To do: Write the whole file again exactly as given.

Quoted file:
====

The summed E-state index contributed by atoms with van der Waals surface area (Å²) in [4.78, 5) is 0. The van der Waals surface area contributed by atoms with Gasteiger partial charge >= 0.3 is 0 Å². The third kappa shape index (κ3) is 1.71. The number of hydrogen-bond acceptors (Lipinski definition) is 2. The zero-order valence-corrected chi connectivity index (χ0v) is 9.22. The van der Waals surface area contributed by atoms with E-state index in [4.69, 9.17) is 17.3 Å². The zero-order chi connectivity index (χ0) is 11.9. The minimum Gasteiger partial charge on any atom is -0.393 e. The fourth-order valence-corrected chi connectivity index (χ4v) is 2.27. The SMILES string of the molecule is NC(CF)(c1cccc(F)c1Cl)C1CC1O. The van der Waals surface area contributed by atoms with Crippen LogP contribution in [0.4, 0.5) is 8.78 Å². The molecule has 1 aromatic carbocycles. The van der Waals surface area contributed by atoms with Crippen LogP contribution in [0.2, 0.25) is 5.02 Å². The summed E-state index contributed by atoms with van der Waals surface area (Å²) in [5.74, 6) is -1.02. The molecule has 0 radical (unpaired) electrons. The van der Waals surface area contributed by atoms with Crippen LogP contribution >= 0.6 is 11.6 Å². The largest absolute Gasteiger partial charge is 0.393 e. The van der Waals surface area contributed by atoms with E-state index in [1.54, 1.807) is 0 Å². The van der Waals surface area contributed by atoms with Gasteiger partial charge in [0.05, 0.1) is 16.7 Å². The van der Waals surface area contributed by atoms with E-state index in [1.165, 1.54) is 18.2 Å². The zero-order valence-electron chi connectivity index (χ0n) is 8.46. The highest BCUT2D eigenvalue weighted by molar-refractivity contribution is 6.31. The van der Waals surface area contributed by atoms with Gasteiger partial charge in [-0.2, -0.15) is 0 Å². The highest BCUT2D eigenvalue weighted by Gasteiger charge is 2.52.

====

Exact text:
The summed E-state index contributed by atoms with van der Waals surface area (Å²) in [4.78, 5) is 0. The van der Waals surface area contributed by atoms with Gasteiger partial charge >= 0.3 is 0 Å². The third kappa shape index (κ3) is 1.71. The number of hydrogen-bond acceptors (Lipinski definition) is 2. The zero-order valence-corrected chi connectivity index (χ0v) is 9.22. The van der Waals surface area contributed by atoms with E-state index in [4.69, 9.17) is 17.3 Å². The zero-order chi connectivity index (χ0) is 11.9. The minimum Gasteiger partial charge on any atom is -0.393 e. The fourth-order valence-corrected chi connectivity index (χ4v) is 2.27. The SMILES string of the molecule is NC(CF)(c1cccc(F)c1Cl)C1CC1O. The van der Waals surface area contributed by atoms with Crippen LogP contribution in [0.4, 0.5) is 8.78 Å². The molecule has 1 aromatic carbocycles. The van der Waals surface area contributed by atoms with Crippen LogP contribution in [0.2, 0.25) is 5.02 Å². The summed E-state index contributed by atoms with van der Waals surface area (Å²) in [5.74, 6) is -1.02. The molecule has 0 radical (unpaired) electrons. The van der Waals surface area contributed by atoms with Crippen LogP contribution >= 0.6 is 11.6 Å². The largest absolute Gasteiger partial charge is 0.393 e. The van der Waals surface area contributed by atoms with E-state index in [1.54, 1.807) is 0 Å². The van der Waals surface area contributed by atoms with Gasteiger partial charge in [0.05, 0.1) is 16.7 Å². The van der Waals surface area contributed by atoms with E-state index in [1.165, 1.54) is 18.2 Å². The zero-order valence-electron chi connectivity index (χ0n) is 8.46. The highest BCUT2D eigenvalue weighted by molar-refractivity contribution is 6.31. The van der Waals surface area contributed by atoms with Gasteiger partial charge in [-0.2, -0.15) is 0 Å². The highest BCUT2D eigenvalue weighted by Gasteiger charge is 2.52.